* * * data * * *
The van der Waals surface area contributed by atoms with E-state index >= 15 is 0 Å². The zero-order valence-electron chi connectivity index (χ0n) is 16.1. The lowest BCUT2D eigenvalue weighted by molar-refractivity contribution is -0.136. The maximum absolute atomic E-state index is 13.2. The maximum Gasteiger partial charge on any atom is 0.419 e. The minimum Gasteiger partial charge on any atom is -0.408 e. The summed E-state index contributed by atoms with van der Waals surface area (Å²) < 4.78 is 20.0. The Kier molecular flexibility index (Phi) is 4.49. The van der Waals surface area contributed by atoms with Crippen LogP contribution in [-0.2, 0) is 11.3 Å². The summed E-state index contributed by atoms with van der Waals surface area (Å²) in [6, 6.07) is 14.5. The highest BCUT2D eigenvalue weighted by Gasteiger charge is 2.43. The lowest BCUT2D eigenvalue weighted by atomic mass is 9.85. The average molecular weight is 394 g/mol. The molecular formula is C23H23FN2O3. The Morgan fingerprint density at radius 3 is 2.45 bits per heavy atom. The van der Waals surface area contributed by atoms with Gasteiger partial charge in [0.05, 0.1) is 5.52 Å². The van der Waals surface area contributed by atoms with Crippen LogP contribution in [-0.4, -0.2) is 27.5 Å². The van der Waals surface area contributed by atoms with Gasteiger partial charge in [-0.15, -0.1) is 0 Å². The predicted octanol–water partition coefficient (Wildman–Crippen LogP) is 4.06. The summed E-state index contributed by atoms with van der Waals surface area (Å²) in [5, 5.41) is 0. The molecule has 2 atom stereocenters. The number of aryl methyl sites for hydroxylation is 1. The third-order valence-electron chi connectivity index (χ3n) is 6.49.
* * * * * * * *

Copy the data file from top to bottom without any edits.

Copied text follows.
The van der Waals surface area contributed by atoms with E-state index >= 15 is 0 Å². The zero-order valence-electron chi connectivity index (χ0n) is 16.1. The lowest BCUT2D eigenvalue weighted by molar-refractivity contribution is -0.136. The maximum absolute atomic E-state index is 13.2. The maximum Gasteiger partial charge on any atom is 0.419 e. The minimum Gasteiger partial charge on any atom is -0.408 e. The summed E-state index contributed by atoms with van der Waals surface area (Å²) < 4.78 is 20.0. The Kier molecular flexibility index (Phi) is 4.49. The van der Waals surface area contributed by atoms with Crippen LogP contribution in [-0.2, 0) is 11.3 Å². The summed E-state index contributed by atoms with van der Waals surface area (Å²) in [6, 6.07) is 14.5. The highest BCUT2D eigenvalue weighted by Gasteiger charge is 2.43. The lowest BCUT2D eigenvalue weighted by atomic mass is 9.85. The average molecular weight is 394 g/mol. The molecular formula is C23H23FN2O3. The Morgan fingerprint density at radius 3 is 2.45 bits per heavy atom. The van der Waals surface area contributed by atoms with Gasteiger partial charge in [0.05, 0.1) is 5.52 Å². The van der Waals surface area contributed by atoms with Crippen LogP contribution in [-0.4, -0.2) is 27.5 Å². The van der Waals surface area contributed by atoms with Gasteiger partial charge in [-0.15, -0.1) is 0 Å². The predicted octanol–water partition coefficient (Wildman–Crippen LogP) is 4.06. The summed E-state index contributed by atoms with van der Waals surface area (Å²) in [5, 5.41) is 0. The molecule has 2 atom stereocenters. The number of aryl methyl sites for hydroxylation is 1. The third-order valence-electron chi connectivity index (χ3n) is 6.49.